Of course, after making the appointment, I started thinking more deeply about acupunture, alternative medicines, my skepticism, why these practices “work” despite evidence to the contrary and how I can help make this happen for my own benefit. I put up a post about my appointment and corresponding skepticism on facebook, only to get a flood of expected responses that shifted from the “miracle!” to “bullshit!”. Some were curious about my coming experience with getting needle stuck in my body….and this is what I hope to address from this point.

I woke up the morning of my appointment hopeful about my leg. I had performed a lot of extensive stretching the night prior and it was feeling surprisingly better. Maybe the placebo effect was already working! Just BELIEVE you are better, or are on the path to healing, and your body responds. This was just the morning though and things always worsened through the day as I used my leg more. Makes sense. I hopped on my bike (not a good idea?) and rode the 5 miles to my appointment, in a mist that nearly soaked me clean through. I had on my running shorts beneath my regular shorts, envisioning this appointment being a one-on-one scenario, having to lay face down on a massage table as needles were placed into my affected leg at various points. I quickly learned this was not THAT experience.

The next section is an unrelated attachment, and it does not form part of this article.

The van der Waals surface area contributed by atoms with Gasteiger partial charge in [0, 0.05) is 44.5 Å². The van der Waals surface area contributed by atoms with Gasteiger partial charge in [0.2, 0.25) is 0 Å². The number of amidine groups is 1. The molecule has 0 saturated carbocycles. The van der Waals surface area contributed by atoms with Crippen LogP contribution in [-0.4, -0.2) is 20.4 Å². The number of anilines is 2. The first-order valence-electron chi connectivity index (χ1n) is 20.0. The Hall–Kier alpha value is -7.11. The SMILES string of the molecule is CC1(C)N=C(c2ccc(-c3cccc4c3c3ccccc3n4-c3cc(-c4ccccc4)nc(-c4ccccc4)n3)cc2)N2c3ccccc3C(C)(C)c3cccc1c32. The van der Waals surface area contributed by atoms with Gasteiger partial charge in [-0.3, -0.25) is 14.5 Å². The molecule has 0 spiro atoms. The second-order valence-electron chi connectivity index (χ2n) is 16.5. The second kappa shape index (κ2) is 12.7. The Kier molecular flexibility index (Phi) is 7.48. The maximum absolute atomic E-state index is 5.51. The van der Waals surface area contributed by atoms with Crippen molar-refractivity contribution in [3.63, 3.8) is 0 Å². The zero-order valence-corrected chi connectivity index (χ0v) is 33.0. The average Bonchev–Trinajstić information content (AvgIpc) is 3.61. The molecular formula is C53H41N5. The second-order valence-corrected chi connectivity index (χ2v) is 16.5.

I walked into the small, brightly lit waiting room to be greeted by the receptionist who was speaking so softly that I had to guess what she was requesting from me. Being the more energetic person I am, I responded with enthusiasm, but as she continued near whispering I realized I was totally breaking the “atmosphere” of the place and needed to tone it down. Oh, this is one of THOSE places, where the EXPERIENCE is as important as the treatment. I got it and instantly “turned it down”. When it was my turn to get worked on I was pointed towards a door. I walked through, again expecting a one-on-one appointment, so was a little taken back when I entered a room with six huge lazy boy chairs covered in soft blankets and a few other patients relaxing or asleep in them, needles sticking out of various points of their bodies. My skepticism rose exponentially, but hoped another part of the whole “experience” might do me some good.